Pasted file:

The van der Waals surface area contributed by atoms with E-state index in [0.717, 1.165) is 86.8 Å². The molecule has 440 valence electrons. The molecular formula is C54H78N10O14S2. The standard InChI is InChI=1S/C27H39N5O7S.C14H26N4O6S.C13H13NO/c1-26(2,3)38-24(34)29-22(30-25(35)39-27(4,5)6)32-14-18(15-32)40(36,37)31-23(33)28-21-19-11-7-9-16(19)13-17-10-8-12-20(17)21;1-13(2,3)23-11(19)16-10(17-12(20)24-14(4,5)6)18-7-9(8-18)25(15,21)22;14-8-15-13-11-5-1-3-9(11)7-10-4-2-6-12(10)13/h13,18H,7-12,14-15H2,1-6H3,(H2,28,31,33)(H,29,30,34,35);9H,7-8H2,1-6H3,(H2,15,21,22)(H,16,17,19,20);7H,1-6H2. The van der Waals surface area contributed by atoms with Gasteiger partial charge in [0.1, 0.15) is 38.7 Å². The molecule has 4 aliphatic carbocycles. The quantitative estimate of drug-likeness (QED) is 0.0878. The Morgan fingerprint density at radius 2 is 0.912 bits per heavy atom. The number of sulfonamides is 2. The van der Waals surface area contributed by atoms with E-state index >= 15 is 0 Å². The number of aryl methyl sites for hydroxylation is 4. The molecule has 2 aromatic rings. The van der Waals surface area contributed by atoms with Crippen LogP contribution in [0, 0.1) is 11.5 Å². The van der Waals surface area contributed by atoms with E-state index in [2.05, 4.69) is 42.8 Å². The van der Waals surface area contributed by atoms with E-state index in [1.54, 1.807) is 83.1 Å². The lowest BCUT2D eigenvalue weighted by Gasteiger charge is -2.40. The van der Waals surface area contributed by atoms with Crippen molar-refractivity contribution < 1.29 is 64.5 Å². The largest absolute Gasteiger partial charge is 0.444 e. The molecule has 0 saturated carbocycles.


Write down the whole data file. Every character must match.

The van der Waals surface area contributed by atoms with E-state index in [0.717, 1.165) is 86.8 Å². The molecule has 440 valence electrons. The molecular formula is C54H78N10O14S2. The standard InChI is InChI=1S/C27H39N5O7S.C14H26N4O6S.C13H13NO/c1-26(2,3)38-24(34)29-22(30-25(35)39-27(4,5)6)32-14-18(15-32)40(36,37)31-23(33)28-21-19-11-7-9-16(19)13-17-10-8-12-20(17)21;1-13(2,3)23-11(19)16-10(17-12(20)24-14(4,5)6)18-7-9(8-18)25(15,21)22;14-8-15-13-11-5-1-3-9(11)7-10-4-2-6-12(10)13/h13,18H,7-12,14-15H2,1-6H3,(H2,28,31,33)(H,29,30,34,35);9H,7-8H2,1-6H3,(H2,15,21,22)(H,16,17,19,20);7H,1-6H2. The van der Waals surface area contributed by atoms with Gasteiger partial charge in [0.1, 0.15) is 38.7 Å². The molecule has 4 aliphatic carbocycles. The quantitative estimate of drug-likeness (QED) is 0.0878. The Morgan fingerprint density at radius 2 is 0.912 bits per heavy atom. The number of sulfonamides is 2. The van der Waals surface area contributed by atoms with E-state index >= 15 is 0 Å². The number of aryl methyl sites for hydroxylation is 4. The molecule has 2 aromatic rings. The van der Waals surface area contributed by atoms with Crippen LogP contribution in [0, 0.1) is 11.5 Å². The van der Waals surface area contributed by atoms with E-state index in [2.05, 4.69) is 42.8 Å². The van der Waals surface area contributed by atoms with E-state index in [1.54, 1.807) is 83.1 Å². The lowest BCUT2D eigenvalue weighted by Gasteiger charge is -2.40. The van der Waals surface area contributed by atoms with Crippen molar-refractivity contribution < 1.29 is 64.5 Å². The largest absolute Gasteiger partial charge is 0.444 e. The molecule has 0 saturated carbocycles.